Equitable distribution is a misleading term which seems to imply a perfectly even, 50-50 division right down the middle. However, that’s not what “equitable” actually means. The point of equitable distribution is that each spouse receives a fair and reasonable portion of property. For example, if one spouse has considerably greater income than the other, a half-and-half property split would technically be equal, but it still wouldn’t be fair. Put simply, equitable distribution tries to put each party on a level playing field. Of course, that doesn’t mean a 50-50 split is impossible just that it isn’t guaranteed. Long-term marriages, for example, can result in an even 50-50 property division. In cases involving short-term marriages, the court will attempt to “put the people back into the economic position they had before the marriage,” meaning that each party gets to keep whatever he or she owned when the marriage first started. Judges consider a variety of factors when deciding what sort of property division would be fair and equitable. For example, the judge will weigh:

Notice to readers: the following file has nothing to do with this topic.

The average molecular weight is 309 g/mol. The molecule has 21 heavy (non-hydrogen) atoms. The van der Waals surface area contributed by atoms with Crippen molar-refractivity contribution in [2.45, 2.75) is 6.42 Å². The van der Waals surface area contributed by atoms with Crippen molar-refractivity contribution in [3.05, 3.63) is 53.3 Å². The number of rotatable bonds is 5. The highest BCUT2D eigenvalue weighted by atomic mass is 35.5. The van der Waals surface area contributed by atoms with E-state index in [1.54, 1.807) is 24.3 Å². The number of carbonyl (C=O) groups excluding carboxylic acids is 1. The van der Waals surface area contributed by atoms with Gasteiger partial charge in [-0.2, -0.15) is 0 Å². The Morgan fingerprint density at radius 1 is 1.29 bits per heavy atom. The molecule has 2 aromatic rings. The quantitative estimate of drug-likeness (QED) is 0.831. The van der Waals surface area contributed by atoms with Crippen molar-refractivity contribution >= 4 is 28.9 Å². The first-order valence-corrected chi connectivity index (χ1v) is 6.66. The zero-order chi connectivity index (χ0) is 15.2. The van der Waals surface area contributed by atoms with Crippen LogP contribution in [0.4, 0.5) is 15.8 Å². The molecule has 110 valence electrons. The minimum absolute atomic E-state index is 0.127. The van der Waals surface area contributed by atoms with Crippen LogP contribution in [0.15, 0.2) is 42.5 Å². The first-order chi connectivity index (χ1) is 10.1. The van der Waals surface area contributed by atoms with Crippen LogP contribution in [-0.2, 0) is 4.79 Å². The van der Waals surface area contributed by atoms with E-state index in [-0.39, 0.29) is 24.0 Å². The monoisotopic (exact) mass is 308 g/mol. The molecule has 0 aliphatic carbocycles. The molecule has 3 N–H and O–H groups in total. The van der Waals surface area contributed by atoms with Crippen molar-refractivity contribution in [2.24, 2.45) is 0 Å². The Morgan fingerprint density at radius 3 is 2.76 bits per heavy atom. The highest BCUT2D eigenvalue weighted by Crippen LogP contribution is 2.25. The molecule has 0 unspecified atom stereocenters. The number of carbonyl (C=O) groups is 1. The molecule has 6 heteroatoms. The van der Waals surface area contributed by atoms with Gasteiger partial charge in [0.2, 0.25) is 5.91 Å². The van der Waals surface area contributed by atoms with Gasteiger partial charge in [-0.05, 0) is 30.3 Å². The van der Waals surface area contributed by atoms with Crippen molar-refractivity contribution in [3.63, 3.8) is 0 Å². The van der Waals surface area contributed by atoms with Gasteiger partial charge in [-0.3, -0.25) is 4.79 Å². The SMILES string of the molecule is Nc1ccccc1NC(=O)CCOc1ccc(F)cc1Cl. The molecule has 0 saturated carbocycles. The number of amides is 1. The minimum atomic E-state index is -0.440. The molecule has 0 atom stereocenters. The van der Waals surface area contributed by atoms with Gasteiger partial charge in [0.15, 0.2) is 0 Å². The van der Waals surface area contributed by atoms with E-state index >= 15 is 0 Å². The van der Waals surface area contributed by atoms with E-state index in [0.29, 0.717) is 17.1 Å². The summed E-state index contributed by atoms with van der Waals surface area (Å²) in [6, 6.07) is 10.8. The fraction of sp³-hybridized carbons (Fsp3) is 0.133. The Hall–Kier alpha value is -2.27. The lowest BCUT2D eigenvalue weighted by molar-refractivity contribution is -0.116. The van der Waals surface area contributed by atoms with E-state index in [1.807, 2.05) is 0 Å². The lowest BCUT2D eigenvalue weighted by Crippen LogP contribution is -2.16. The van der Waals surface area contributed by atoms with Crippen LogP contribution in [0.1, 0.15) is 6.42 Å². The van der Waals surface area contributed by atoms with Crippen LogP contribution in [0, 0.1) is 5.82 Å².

• The age and health of each spouse, which impacts earning ability and medical expenses.
• The duration of the marriage.
• What sort of job, if any, each spouse has.
• What sort of income, if any, each spouse earns.
Most states are equitable distribution states. In community property states, all property and assets are divided evenly down the middle with a 50-50 split regardless of outside factors like age, health, or income.
Marital Property vs. Separate Property
Utah’s laws do not supply a clear-cut definition distinguishing marital property from separate property, which can lead to ambiguity and confusion. However, as a general rule, the court will typically determine that “property owned by the spouses before the marriage or received by gift or inheritance during the marriage is usually not considered to be marital property.” For example, if you alone inherit money from your relatives, and your wife or husband is not included in the inheritance, the inheritance is considered to be your own, separate property. The court cannot award an item of your separate property to your spouse, or vice versa. Spouses are usually allowed to keep items which aren’t deemed marital property, though there are a few exceptions. For example, separate property can later become marital property depending on how it is used.